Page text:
Telematics-based insurance (TBI) calculates premiums based on individual risk assessment (instead of aggregated group data like age, sex etc.) through electronic monitoring of driver behaviour by in-car devices or smartphone apps.
Obstacles to Telematics-based Insurance
Counting the Cost?
Telematics work best in high-premium segments or in cost-conscious markets, because they must reduce premiums enough to cover the cost of installing the technology, which is difficult to do if premiums are already low. High-premium-paying groups, especially young drivers, are the early users, but those with low premiums cannot join until the cost of telematics devices falls.
Handling Big Data?
It is difficult to transmit, store and analyse big data. Existing analytical tools may even wrongly label bad drivers as good – a ‘false positive’. Data can be altered, which could enable fraudulent claims. Device standards have yet to be established, as various in-car/phone-based systems are in use. Insurers are nervous of hiking premiums for bad drivers, which they must to cover the lower premiums of good drivers.
Telematics in the UK
Telematics have the greatest impact in highly cost-conscious markets like India and the UK.
Telematics-based insurers are estimated to control 40% of the UK market by 2020.
Tracking boxes are installed for the duration of the policy, but PAYD is not widely-used in the UK because customers want to know what their premiums will be. Likewise, driving-time curfews ard other usage restrictions are unpopular.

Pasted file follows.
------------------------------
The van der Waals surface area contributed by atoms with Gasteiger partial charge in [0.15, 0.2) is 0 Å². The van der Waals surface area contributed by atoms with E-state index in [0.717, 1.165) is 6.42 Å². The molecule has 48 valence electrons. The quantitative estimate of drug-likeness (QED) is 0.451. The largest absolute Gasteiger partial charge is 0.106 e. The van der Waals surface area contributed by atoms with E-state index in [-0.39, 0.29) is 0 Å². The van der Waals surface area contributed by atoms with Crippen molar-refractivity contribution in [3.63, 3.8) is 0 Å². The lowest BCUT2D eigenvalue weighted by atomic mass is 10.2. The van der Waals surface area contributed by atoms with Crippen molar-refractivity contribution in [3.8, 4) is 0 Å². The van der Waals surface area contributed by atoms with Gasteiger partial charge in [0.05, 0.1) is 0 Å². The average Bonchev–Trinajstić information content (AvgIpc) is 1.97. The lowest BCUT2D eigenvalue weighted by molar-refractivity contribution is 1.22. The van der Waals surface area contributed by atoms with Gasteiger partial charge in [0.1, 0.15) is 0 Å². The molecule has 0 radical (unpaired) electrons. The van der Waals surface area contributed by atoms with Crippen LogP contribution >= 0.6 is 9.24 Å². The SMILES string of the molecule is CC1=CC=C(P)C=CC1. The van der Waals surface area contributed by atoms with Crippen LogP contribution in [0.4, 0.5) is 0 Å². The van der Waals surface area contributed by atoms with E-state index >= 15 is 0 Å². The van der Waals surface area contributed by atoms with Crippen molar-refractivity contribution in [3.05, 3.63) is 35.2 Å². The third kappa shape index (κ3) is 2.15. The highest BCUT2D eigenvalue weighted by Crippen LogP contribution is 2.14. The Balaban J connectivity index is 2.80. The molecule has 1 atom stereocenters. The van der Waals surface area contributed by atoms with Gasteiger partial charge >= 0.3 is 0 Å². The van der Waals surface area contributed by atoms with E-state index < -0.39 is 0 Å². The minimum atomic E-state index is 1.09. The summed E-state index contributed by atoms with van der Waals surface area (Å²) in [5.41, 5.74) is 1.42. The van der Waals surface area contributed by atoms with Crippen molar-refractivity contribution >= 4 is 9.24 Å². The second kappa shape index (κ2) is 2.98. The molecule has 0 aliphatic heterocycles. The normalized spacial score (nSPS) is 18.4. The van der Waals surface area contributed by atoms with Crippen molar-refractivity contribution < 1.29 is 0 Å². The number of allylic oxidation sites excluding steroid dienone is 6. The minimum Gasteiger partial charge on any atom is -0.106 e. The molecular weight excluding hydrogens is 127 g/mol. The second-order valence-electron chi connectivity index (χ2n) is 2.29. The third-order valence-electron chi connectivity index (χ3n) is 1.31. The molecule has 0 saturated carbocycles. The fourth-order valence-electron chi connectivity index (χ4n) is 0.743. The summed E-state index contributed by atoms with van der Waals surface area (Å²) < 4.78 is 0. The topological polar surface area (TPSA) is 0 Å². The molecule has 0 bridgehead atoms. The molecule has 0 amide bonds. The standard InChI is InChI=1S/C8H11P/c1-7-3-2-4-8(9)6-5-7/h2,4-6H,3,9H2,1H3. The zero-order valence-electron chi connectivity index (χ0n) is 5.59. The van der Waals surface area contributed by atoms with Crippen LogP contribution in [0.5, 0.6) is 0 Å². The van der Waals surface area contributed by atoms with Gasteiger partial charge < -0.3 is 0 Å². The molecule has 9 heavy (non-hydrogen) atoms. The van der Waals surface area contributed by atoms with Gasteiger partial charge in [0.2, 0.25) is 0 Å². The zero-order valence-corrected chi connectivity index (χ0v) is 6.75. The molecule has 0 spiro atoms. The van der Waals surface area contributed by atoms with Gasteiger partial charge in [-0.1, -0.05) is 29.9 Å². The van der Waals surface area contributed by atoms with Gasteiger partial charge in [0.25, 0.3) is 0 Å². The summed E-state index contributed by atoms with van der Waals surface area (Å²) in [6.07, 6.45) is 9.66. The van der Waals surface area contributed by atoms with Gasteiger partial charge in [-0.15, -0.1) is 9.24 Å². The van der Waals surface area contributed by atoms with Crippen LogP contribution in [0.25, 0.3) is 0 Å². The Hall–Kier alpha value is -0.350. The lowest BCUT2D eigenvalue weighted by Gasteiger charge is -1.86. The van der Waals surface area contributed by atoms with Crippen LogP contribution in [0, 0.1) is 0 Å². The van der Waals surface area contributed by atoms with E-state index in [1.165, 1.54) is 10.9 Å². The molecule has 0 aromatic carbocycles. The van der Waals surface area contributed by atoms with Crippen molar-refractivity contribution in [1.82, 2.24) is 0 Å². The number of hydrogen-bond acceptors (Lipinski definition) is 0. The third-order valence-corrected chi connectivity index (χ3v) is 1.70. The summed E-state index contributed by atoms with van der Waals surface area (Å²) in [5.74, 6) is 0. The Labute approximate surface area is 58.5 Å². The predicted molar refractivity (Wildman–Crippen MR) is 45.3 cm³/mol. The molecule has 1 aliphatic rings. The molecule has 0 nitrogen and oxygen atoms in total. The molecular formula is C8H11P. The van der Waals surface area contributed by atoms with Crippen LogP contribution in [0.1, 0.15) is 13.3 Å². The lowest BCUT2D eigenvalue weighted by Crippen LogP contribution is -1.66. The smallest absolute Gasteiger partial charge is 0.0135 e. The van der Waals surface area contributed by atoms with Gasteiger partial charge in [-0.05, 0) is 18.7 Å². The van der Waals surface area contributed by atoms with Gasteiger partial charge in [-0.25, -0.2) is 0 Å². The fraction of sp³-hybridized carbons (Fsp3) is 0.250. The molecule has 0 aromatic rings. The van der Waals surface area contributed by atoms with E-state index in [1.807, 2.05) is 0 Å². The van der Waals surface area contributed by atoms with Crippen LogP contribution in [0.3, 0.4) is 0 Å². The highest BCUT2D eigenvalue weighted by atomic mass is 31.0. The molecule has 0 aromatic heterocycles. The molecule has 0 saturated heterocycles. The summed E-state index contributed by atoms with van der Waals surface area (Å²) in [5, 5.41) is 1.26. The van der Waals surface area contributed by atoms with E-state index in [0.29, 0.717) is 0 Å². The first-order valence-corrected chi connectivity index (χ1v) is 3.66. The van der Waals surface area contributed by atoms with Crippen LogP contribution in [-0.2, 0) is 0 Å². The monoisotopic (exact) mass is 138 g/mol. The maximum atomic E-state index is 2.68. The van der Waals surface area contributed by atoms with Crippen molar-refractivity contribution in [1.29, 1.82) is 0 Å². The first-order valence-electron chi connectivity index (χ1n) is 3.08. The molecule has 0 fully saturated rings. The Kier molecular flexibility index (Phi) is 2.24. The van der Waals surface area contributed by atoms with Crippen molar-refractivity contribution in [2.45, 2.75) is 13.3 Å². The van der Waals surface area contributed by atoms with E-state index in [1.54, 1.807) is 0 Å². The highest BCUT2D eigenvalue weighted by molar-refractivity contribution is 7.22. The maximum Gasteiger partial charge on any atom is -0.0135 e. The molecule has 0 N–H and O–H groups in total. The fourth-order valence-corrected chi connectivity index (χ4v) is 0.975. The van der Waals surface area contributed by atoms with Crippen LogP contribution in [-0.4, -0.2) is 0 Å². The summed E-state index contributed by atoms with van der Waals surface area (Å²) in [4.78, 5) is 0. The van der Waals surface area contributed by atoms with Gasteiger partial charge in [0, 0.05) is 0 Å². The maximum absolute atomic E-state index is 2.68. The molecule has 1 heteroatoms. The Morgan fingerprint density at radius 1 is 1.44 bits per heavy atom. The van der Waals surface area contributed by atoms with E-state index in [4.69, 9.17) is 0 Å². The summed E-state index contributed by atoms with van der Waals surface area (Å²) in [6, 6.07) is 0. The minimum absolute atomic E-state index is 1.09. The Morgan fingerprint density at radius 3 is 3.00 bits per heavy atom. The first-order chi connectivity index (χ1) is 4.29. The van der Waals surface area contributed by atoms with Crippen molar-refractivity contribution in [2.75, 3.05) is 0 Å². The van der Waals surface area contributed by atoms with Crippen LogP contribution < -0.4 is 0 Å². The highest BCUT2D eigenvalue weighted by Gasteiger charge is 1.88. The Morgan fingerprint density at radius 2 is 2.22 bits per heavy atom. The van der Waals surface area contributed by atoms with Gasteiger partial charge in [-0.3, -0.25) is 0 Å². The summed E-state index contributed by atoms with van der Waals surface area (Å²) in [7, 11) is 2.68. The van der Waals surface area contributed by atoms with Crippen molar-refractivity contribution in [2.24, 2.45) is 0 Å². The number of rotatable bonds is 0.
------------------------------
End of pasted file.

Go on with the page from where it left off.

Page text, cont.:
On the other hand, PHYD policies are increasingly popular, and there are moves towards cheaper and more convenient tracking methods such as smartphone apps. Insurers also offer Value-Added Services like breakdown services, stolen vehicle tracking and eco-driving advice. Discounts are in the region of 5%-30%. Young drivers are paying on average 5.5% less. Claims costs are down 20% in the last two years, and nearly half the cheapest insurance comes from telematics-based providers.
Can you drive like a girl?
Women are statistically better drivers, and hence pay lower premiums than men. But in 2012, the European Court of Justice banned motor insurers from using sex as a factor in risk profiling. One UK insurer launched the "Drive Like a Girl” campaign, using real-time individual telematics instead of historical group data to monitor driver behaviour in order to reward good drivers with low premiums.